My name is Elder Terry McKenna, and I am a missionary serving in the New Zealand Christchurch Mission. I noticed in the August 1986 Feedback section of the New Era a letter from a young lady in Northern Ireland. I too am from that country and was very pleased to see someone from there in the New Era. I have been on my mission for nine months now, and I will return to Northern Ireland after my mission is over. One thing in Louise’s letter that struck me was that she attends a school where there are only five active Latter-day Saints out of nearly 2,000 students. I too attended a school and college where there were very few LDS associates. At one time I was the only one out of about 1500. It is a challenge but a rewarding one.
While on my mission I have met many young men and women from America and New Zealand who have attended schools with 80–90 percent LDS enrollment. They even see their teachers at church! For me this is very hard to imagine, but it sounds idyllic! However, I also realize that these young people face as big a challenge as we do in Ireland, and that there are also other youth throughout the world who face similar and even greater challenges as members of the Church.
Louise’s letter prompted me to ask if you would do an article on the youth in Northern Ireland. I notice that past New Eras have included such articles on youth throughout the world. Not only would an article on this beautiful land give your readers greater insight, but it would be a big support for the youth at home, especially with the unrest that exists there.
Elder Terry McKenna
New Zealand Christchurch Mission
How could you print a “fat” joke (Sept. 1986)? We as “Saints” need to learn the lesson of “Love thy neighbor as thyself.” If we loved our neighbor we would not be poking fun at the way he or she looks. Jokes about the way a person looks are cruel and inexcusable. They also reinforce the idea that it’s okay to make fun of the way people look. I for one detest and abhor jokes of this caliber, and I wonder how many young people were hurt by this joke, especially as the New Era is a Church-supported magazine.
Los Angeles, California
I would like to tell you how much the New Era has helped me since I’ve been getting it each month. Each article has strengthened my testimony so much. One article I really enjoyed was “You’re in Our Prayers” in the August 1986 issue. I have a very dear friend who’s on a mission. This story has given me so much comfort to know that as long as I pray for him, it’ll help in his missionary work. I know that this is where the Lord wants him. Thanks so much for that special story.
I’m 13 and I’ve been reading the New Era for about one year now. I was really excited when I read in the September 1986 issue about the new poster-size Mormonads. I have them up in my room, and looking at them every day helps me to become a better person.
My favorite articles in the September issue were “Kelly,” “A Father’s Voice,” and “Passages from India” about Santosh. It was really interesting. I can’t believe how much schooling he takes. I don’t think I’d be able to handle it.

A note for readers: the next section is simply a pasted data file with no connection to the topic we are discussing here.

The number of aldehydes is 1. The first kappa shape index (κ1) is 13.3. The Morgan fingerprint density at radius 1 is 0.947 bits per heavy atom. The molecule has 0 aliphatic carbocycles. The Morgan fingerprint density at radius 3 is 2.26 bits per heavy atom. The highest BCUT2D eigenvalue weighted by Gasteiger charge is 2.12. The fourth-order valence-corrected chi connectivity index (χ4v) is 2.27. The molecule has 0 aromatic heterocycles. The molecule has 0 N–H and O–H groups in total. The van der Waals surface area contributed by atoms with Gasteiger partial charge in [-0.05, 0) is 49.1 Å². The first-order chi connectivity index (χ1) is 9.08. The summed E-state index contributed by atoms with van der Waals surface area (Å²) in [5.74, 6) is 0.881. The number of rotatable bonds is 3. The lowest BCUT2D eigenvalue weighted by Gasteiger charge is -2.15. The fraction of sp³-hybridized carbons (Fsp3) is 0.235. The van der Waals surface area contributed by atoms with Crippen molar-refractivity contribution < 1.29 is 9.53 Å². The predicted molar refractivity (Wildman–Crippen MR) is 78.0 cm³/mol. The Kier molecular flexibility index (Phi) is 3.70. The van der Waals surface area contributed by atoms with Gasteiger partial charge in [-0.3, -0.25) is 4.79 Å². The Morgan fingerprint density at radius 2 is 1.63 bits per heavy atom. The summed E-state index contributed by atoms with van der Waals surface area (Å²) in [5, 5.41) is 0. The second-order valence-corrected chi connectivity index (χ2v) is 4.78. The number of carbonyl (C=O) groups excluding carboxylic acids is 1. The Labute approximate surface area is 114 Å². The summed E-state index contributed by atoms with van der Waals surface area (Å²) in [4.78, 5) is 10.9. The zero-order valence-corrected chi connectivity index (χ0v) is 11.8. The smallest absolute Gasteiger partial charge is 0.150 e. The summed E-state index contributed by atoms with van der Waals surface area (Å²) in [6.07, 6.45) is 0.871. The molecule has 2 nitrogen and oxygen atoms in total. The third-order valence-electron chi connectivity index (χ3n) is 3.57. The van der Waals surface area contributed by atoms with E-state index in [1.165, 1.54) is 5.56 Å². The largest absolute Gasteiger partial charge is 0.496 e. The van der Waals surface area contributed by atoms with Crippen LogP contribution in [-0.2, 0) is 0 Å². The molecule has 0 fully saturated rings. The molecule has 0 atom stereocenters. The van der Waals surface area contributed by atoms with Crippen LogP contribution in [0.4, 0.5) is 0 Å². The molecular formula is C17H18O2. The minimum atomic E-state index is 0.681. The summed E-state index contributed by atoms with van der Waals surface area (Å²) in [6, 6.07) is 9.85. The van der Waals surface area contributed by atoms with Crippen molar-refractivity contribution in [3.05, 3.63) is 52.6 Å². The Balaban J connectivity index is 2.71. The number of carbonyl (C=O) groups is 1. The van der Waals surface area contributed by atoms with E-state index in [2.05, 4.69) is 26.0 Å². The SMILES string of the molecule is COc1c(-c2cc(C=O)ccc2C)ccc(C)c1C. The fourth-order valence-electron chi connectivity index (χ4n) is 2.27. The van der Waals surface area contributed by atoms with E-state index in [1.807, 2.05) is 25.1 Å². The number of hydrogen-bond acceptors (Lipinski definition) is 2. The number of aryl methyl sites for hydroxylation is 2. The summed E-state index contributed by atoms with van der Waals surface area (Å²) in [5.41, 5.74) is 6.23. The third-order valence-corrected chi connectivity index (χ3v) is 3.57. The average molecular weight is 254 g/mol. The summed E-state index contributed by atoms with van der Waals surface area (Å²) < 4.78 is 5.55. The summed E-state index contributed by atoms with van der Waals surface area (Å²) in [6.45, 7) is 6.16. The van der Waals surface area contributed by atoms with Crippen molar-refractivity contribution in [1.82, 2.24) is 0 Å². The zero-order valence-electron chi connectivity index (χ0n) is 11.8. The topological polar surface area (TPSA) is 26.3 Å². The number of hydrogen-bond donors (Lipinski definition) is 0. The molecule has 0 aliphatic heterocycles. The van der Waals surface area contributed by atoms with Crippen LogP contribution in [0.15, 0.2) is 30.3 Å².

Well, I just wrote to tell you how much I enjoy reading the New Era every month. It’s a great inspiration and light to my life. Thanks so much for this great magazine.
Gig Harbor, Washington
Ever since I became a member of the Church I have loved to read the New Era and the Ensign. But then I could only read them when I could borrow a copy from the members of the Church. Now on my mission I always have the chance to read the Church magazines. I came across a story in the April 1984 New Era called “The Happiest 18 Months.” I love the story very much. It gave me inspiration to work hard and inspired me to set important goals—to obey Christ’s teachings, follow his example, and pray always to have charity in my heart. I learned also to set goals that could help me understand the nature of my work. Love is very important, and it must be developed and must be shared.
Sister Towena Cantago
Philippines Cebu Mission
I have just turned 12, and I have started reading the New Era, old and new issues, and I am very pleased with all the lessons I have been learning. A few days ago I read “My Brother” by Kirk Sheldon Wilkinson in the April 1982 issue. As I read through it, I felt tears welling up in my eyes, and when I had nearly finished, I had tears streaming down my face. “My Brother” taught me a lesson—be kind to my sisters. I am truly thankful for it.
But I have one complaint. Over the last few years, you have been featuring mainly American and Asian stories, and I have seen very few Australian stories. How come? As I live in Sydney, I’m positively sure that the Sydney youth would be DELIGHTED to see something about Australia. One last thing. Can anyone submit stories to be published?
Ermington, N.S.W., Australia
Anyone who wishes may submit an article to the New Era. Each year we publish many unsolicited articles. Of course, because of the volume of submissions, we can publish only a small percentage of those we receive. Please include a self-addressed stamped envelope for the return of your manuscript in case we can’t use it. Editor.